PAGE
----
The eighth and final season of the world’s biggest TV show begins with a low-stakes, exposition-heavy affair. With so many characters reuniting and meeting each other for the very first time, there’s a lot of catching up and recounting of experiences to be done. In fact, that’s almost all that happens. There’s a sense that the characters inside the walls of Winterfell are simply happy and relieved to still be alive after all they’ve endured, but it’s a theme that’s obscured by dialogue that’s functional and economical rather than poetic and organic. And when the big moment comes, as Sam tells Jon the truth about his parentage, the episodes hits its biggest obstacle: it’s hard to make it feel satisfying when a character is told something that the audience already know. There are Aladdin-style dragon rides to entertain us, and there’s some good comic relief at Last Hearth as Edd, Tormund, and Beric bump into each other; and Lena Headey’s superbly silent anguish illuminates a dark, panic-ridden King’s Landing — but as much as this was never going to be an explosive beginning of the end, ‘Winterfell’, remains a below par episode of a legendary series. Varys’ warning, however, that “Nothing lasts”, rings a little louder in the ears with the full series complete.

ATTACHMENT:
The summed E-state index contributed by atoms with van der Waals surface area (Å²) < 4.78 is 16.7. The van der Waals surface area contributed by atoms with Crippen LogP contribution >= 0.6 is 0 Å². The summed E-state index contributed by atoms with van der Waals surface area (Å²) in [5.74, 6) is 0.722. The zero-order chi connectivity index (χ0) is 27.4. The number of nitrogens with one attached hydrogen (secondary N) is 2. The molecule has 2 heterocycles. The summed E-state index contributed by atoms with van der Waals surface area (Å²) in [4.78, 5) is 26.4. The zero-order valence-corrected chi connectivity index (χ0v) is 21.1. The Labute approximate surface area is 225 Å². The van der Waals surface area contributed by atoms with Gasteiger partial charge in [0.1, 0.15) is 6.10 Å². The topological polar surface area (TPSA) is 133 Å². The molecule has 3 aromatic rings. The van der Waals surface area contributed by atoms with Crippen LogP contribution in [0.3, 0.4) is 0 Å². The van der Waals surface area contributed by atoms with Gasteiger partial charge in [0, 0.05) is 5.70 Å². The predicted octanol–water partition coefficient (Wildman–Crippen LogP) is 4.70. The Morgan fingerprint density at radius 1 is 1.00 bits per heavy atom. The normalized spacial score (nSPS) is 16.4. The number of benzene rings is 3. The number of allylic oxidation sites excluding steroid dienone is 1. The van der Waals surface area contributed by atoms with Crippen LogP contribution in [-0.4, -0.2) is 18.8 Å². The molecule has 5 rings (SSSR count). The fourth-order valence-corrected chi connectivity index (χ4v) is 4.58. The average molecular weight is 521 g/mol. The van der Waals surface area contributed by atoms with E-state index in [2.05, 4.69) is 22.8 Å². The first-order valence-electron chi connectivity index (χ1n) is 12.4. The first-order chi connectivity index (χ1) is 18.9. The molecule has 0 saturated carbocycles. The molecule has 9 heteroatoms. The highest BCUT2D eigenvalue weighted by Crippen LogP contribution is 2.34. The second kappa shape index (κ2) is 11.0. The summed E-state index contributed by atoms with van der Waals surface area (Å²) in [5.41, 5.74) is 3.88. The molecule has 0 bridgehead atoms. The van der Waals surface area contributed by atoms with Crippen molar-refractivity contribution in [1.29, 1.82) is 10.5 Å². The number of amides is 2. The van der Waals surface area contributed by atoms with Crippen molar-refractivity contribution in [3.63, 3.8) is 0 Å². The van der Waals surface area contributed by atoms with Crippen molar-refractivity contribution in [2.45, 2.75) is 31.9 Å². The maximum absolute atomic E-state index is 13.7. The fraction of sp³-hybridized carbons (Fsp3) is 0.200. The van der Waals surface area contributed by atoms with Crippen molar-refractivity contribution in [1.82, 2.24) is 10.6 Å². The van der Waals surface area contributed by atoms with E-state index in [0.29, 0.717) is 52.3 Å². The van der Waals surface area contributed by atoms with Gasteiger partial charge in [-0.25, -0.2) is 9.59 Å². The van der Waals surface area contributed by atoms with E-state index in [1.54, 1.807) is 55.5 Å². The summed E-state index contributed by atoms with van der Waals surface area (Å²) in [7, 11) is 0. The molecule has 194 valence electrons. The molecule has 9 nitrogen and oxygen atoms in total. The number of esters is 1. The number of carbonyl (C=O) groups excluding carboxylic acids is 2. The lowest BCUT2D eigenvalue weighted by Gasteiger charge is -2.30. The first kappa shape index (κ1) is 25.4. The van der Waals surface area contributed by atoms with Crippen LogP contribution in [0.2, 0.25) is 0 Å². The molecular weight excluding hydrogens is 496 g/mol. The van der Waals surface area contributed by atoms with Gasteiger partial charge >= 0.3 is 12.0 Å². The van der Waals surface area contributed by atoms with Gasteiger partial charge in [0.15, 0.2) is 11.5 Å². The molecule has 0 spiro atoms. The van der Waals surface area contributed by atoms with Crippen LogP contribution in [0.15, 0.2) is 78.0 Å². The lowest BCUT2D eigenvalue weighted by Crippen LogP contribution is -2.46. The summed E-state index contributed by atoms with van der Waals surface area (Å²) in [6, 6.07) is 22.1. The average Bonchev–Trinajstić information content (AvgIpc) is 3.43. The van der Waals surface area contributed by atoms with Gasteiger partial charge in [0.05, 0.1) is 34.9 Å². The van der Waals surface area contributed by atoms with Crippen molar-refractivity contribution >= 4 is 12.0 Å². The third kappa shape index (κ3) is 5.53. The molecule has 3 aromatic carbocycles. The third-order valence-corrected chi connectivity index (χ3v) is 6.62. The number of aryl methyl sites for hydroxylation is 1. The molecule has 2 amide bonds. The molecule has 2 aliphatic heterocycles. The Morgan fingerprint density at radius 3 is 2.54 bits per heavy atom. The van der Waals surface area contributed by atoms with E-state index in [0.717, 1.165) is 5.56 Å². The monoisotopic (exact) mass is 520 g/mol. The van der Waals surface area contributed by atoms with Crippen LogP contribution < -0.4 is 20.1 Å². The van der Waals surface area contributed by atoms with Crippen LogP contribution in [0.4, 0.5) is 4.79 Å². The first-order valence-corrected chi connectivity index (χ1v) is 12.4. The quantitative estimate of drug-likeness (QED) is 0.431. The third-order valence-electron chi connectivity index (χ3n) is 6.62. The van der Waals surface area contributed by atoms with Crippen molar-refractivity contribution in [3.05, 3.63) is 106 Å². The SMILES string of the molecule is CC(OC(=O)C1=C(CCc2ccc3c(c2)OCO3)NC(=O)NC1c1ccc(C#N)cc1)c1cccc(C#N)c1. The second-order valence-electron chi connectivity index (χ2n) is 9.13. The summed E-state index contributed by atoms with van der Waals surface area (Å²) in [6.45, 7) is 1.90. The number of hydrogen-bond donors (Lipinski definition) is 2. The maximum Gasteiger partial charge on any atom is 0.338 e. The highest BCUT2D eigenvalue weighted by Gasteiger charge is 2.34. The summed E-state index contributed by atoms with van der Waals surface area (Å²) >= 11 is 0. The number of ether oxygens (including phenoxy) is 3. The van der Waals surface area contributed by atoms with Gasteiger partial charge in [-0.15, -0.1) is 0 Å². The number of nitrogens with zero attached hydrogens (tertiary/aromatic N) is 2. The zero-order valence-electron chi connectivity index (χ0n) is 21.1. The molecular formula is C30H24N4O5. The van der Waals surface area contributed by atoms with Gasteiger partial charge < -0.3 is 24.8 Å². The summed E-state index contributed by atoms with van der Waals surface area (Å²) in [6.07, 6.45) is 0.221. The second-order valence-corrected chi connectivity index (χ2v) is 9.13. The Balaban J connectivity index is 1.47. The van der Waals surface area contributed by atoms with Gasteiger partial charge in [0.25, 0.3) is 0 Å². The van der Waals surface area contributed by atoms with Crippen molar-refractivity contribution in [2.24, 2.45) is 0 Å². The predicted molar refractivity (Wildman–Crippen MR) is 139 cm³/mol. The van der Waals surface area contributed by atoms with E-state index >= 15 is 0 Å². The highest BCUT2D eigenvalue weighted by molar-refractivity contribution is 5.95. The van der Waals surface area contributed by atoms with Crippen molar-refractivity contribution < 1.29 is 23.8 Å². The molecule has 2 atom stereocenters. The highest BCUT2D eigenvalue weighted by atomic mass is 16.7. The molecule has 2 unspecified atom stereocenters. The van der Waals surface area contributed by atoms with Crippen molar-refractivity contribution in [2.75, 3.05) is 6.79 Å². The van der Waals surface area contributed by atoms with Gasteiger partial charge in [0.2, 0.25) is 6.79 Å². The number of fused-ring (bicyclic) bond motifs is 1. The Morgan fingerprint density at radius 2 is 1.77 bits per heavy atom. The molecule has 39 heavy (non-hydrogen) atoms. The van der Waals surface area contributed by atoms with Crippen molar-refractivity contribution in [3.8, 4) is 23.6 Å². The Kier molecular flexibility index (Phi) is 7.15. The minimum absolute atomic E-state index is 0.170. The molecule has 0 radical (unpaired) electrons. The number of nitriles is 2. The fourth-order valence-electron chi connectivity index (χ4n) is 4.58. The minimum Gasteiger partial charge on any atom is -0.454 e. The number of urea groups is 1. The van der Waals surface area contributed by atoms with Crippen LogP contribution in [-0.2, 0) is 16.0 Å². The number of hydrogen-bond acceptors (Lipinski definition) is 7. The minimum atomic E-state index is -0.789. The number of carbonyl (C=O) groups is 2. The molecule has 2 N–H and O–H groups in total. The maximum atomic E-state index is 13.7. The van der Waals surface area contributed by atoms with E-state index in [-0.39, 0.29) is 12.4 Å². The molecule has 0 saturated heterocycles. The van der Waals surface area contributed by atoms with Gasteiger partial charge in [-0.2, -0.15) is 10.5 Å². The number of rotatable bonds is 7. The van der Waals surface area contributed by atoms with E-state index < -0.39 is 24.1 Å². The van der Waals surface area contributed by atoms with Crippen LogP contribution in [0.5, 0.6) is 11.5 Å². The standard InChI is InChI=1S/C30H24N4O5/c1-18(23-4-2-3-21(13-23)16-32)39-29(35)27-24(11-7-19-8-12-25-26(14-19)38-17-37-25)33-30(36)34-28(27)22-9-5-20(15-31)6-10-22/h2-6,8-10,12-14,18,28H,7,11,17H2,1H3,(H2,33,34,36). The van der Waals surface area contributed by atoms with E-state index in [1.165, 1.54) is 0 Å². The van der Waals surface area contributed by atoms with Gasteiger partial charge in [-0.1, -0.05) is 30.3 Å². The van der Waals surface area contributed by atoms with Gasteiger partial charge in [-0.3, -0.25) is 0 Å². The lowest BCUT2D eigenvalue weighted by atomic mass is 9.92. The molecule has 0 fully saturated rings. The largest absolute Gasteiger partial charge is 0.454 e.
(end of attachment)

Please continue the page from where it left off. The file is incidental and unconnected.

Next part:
65. ‘Unbowed, Unbent, Unbroken’ (season 5, episode 6)